A new AP poll from Wednesday found Trump’s approval rating at a yearlong low: 34 percent, down from 42 percent in December. (Many modern presidents, including both Bushes and Jimmy Carter, dipped into the 20s during their presidencies. We may find out yet if Trump’s floor goes any lower.)
Food for thought on the politics of all this: the NYT’s Peter Baker steps back and writes about how the shutdown is blocking Trump from progress on the rest of his agenda — cementing him as a “one-issue” president.
On Capitol Hill this week: Trump’s former lawyer and future federal prisoner Michael Cohen postponed indefinitely his scheduled testimony in front of the House Oversight Committee, citing threats from Trump and fears for his safety. Oversight Democrats are not happy at all and may resort to other means, like, sorcery or something, to get Cohen in front of the panel before he begins a three-year sentence in March.
(Note that a Cohen testimony was expected to be even more bonkers in the wake of a story from BuzzFeed that reported Trump directed Cohen to lie to Congress about his business dealings in Russia, which special counsel Robert Mueller publicly disputed, but for reasons unknown to us.)
But do not fear, fans of hearing room fireworks: plenty of oversight action lies ahead. This week, we learned that Democrats plan to investigate how administration officials such as Michael Flynn and Jared Kushner got security clearances to access classified information. Also on the agenda: looking into Trump’s ties to Deutsche Bank, the German financial giant that has a long history with the president.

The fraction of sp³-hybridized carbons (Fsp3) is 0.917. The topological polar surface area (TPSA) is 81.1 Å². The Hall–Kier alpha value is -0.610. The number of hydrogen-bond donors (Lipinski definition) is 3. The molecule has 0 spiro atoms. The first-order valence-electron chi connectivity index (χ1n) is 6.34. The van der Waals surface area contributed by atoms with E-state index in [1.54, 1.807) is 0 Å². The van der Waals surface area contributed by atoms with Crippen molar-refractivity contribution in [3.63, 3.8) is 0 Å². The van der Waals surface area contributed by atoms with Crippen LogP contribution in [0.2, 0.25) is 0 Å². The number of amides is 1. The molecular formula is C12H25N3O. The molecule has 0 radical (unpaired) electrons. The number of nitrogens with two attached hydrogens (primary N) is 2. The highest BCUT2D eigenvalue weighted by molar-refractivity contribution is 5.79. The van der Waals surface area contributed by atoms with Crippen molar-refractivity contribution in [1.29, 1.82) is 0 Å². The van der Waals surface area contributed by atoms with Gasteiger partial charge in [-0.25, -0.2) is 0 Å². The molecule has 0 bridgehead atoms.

Action at the Supreme Court this week: the five conservative justices voted to allow Trump’s ban on transgender soldiers serving in the military, which had been stymied by lower courts, to go back into effect while existing lawsuits challenging the decision continue. (Rolling Stone magazine had a good Q&A with a transgender vet on the latest development.)
We also learned this week that in the upcoming term, justices are slated to take on their first big gun rights case in nearly 10 years, focusing on a New York City statute that restricts movement of firearms beyond city boundaries. (National Review’s David French calls this a “strange case” on an “insane” gun law, and details where the court’s conservative majority might be going by taking it up.)
One more check-in at K Street, land o’ lobbyists: the influence sector had another banner year under Trump, The Hill reports. Nearly all of the major D.C. lobby shops, particularly those connected to Trump’s orbit, posted huge profits in 2018 and expect bigger numbers in 2019. Drain the Swamp!
CHASING AMY 2020: National Journal reports that Sen. Amy Klobuchar is in the very important “putting out feelers” stage of planning a visit to New Hampshire, the first-in-the-nation primary state that leads the nation in “feelers” received. Unless I’m missing something, this would be Klobuchar’s first visit to an early primary state that’s not Iowa — at least as a buzzed-about possible candidate — making it an important sign that she’s moving closer to a White House run.